Further Information on Making a Will
When should a Will be made?
It is often appropriate to make a will on reaching certain stages in life, such as the following:
- becoming the owner of property/cash
- getting married
- going abroad
- getting divorced or separated
- buying a house
- having children
- inheriting property (or winning the Lottery!)
- If you are in a long term relationship but are not married
- retiring, getting older or suffering illness
Why should you make a will?
- it simplifies the legal process for your heirs and successors
- it makes sure that your wishes are known and taken account of, if you die it enables you to make provision for how
- your children will be brought up, if you are not there it prompts you to make sure that your loved ones and dependents are protected in the event of your death
- it allows you to plan the tax liabilities that may arise on your death
Who can make a will?
Anyone who is over the age of 18 and is of “Sound Disposing Mind” can make a will in this jurisdiction
In order to be considered of sound disposing mind:
- You must understand that the document is being made to dispose of your assets on your death
- You must be capable of knowing what assets you possess
- You must be able to consider those persons who might be expected to benefit from your estate and to decide whether or not to benefit them
The following should be consider when making a will:
Inheritance Tax: Capital Acquisitions Tax becomes payable on the taking of a gift or inheritance The amount of tax payable varies depending on the relationship between the deceased and the person taking the gift and also taking into account any gifts or inheritances which the beneficiary has received previously. When drawing up your will it is important to:
Look at the reliefs available
Consider the possibility of giving a gift
Consider dividing up your property to use all available tax thresholds
Consider taking out an insurance policy to pay Capital Acquisitions Tax
Property held jointly passes to the survivor on your death, and you are not free to dispose of this property in your will. This is the case where there is clear evidence that this is intended. For example, with bank accounts, it is not unusual to open a joint account for convenience (e.g. where the original holder is elderly and immobile) or for a specific purpose (e.g. to pay for the funeral). It is therefore important when opening such accounts to specify in writing whether the proceeds are intended to pass to the survivor beneficially, or to take specific steps to ensure that your intention is clear as to what is to happen to the account on your death.
Some assets will have been nominated by you during your lifetime, for example it is a requirement of some policies of insurance and credit union accounts that they be nominated. These assets will pass to the person you have nominated automatically on your death and you are not free to dispose of this property in your will.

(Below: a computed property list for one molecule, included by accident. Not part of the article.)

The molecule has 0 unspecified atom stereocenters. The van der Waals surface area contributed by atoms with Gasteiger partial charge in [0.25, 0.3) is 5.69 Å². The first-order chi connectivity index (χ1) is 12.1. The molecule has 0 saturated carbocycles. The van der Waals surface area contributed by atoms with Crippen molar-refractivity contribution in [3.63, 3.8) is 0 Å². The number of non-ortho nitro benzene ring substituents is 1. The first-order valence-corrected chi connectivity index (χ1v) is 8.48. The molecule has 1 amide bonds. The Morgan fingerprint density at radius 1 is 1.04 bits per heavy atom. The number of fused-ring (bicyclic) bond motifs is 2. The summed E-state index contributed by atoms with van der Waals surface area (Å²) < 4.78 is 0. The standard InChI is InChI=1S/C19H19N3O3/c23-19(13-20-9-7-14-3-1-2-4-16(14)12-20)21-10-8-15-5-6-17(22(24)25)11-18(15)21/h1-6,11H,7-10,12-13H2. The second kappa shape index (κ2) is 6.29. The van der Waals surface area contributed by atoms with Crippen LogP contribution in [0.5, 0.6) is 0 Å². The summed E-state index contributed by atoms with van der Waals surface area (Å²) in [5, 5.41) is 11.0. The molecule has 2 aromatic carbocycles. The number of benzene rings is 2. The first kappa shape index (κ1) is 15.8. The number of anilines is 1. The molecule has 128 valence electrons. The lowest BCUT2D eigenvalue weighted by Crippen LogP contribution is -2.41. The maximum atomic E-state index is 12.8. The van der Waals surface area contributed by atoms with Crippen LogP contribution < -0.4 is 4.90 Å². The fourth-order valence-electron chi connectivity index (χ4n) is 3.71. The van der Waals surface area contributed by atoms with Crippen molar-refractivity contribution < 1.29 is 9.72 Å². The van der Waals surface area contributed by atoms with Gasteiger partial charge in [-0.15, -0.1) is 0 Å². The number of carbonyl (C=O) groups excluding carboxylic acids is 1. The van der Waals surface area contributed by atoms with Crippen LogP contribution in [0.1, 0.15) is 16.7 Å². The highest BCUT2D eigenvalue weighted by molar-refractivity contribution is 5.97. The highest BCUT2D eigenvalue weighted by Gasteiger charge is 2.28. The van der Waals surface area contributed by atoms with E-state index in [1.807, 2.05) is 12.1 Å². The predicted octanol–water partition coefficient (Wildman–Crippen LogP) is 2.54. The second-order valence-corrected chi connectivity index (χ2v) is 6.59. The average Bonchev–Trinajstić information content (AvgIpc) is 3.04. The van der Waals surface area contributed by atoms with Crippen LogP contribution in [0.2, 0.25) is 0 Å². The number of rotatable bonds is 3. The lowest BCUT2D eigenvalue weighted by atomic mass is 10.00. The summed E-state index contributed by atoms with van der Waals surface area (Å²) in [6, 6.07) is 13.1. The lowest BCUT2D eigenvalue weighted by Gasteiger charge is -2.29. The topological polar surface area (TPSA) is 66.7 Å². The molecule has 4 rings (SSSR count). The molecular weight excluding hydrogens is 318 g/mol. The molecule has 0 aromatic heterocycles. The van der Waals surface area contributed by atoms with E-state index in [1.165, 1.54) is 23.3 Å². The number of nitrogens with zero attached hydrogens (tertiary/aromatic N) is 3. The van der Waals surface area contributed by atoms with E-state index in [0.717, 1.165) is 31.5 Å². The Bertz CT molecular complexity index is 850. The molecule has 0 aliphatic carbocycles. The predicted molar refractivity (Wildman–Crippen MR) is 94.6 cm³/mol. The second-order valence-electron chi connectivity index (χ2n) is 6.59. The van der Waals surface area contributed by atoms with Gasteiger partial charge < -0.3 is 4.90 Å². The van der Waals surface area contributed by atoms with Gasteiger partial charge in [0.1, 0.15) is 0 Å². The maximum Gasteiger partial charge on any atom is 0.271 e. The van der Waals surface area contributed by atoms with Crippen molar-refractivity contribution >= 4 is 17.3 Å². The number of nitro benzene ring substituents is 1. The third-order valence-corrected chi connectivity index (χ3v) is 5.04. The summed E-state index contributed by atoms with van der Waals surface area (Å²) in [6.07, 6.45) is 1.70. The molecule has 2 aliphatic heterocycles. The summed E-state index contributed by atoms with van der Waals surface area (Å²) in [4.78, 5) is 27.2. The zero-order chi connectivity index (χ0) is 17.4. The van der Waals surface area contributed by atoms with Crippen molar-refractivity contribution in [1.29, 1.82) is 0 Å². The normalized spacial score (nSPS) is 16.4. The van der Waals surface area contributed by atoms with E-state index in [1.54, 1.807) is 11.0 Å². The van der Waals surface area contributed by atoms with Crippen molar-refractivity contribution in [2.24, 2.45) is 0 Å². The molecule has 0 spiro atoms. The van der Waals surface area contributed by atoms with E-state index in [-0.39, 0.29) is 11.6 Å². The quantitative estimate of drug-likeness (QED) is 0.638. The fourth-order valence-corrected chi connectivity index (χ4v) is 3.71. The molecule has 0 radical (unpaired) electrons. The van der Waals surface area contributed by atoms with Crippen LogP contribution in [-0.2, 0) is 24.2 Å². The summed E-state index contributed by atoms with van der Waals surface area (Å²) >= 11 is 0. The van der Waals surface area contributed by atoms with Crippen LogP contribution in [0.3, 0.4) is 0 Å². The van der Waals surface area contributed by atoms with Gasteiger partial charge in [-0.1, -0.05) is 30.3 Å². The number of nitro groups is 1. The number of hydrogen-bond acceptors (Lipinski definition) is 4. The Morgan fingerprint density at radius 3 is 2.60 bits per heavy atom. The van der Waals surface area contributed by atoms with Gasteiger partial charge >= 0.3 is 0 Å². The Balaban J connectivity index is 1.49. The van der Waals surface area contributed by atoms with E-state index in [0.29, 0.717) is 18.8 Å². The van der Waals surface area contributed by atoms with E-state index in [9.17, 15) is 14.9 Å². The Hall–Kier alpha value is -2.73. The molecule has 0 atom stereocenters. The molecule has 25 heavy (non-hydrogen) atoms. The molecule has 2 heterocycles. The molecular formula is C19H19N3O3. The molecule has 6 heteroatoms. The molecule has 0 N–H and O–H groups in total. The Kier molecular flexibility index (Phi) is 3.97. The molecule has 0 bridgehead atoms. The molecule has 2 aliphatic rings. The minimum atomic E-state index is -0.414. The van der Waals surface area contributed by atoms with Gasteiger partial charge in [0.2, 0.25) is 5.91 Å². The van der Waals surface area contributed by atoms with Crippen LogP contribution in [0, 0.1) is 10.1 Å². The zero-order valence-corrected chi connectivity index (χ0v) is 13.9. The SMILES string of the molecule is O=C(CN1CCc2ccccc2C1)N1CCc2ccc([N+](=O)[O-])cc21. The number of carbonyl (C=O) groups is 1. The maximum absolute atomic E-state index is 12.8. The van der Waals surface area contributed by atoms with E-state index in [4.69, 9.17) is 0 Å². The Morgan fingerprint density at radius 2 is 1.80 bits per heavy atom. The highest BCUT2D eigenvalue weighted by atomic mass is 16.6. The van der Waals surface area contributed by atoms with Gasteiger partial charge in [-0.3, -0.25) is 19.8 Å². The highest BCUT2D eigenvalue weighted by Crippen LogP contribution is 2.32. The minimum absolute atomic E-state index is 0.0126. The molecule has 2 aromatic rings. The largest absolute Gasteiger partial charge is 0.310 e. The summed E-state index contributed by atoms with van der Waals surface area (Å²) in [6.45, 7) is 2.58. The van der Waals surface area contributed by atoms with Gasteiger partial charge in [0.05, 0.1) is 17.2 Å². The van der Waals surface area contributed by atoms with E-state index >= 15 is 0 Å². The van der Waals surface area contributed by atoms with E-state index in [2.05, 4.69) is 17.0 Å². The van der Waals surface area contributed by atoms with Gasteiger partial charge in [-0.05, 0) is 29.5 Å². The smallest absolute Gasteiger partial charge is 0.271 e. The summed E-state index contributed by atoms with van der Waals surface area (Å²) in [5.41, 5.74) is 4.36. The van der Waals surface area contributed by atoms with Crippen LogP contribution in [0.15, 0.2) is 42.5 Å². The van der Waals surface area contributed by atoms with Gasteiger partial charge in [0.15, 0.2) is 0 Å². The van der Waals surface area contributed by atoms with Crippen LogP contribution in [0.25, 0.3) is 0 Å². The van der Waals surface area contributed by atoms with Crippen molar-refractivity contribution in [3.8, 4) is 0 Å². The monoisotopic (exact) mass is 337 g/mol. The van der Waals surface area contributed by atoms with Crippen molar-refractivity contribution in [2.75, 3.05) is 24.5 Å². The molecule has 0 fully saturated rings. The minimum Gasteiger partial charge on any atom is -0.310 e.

If you are married then your spouse has an entitlement to a Legal Right Share in your property. If you have no children your spouse has an automatic entitlement to one half of your estate. If you have a spouse and children your spouse has an automatic entitlement to one third of your estate.This legal right share of your spouse will take priority over any bequests in your will.Your spouse also has a right to request appropriation of the family home as part of their legal right share. You should think carefully before making a gift in your will of the family home to someone who is not your spouse. This legal right can be extinguished on separation or divorce so you should carefully review your will after any major life changes.
Your children do not have any automatic right to a share in your estate on your death. However you are under a legal obligation to provide for your children. If you fail to make proper provision in accordance with your means any child can make an application to the court under S117 of the Succession Act 1965 for provision to be made for them out of your estate.*
*Note that under Irish law, there is no distinction between children born inside or outside of marriage. Adopted children have the same status as natural-born children.
What happens if I die without making a will?
If you do not have a will, there are rules which govern the way in which your estate will be divided. Basically, the division of your estate will be as follows:
- If you are survived by a spouse and children:
Two thirds to your spouse, one third equally among your children
- If you are survived by a spouse and have no children
Your spouse will take your entire estate
- If you are survived by children but not by a spouse
Children share your estate equally
- If you are survived by your parent/s and brothers or sisters
Parents share your estate equally
- If you are survived by brothers and sisters
They share your estate equally
- If you are survived by :None of the above
Other rules are applied to determine which of your more distant relatives will inherit your estate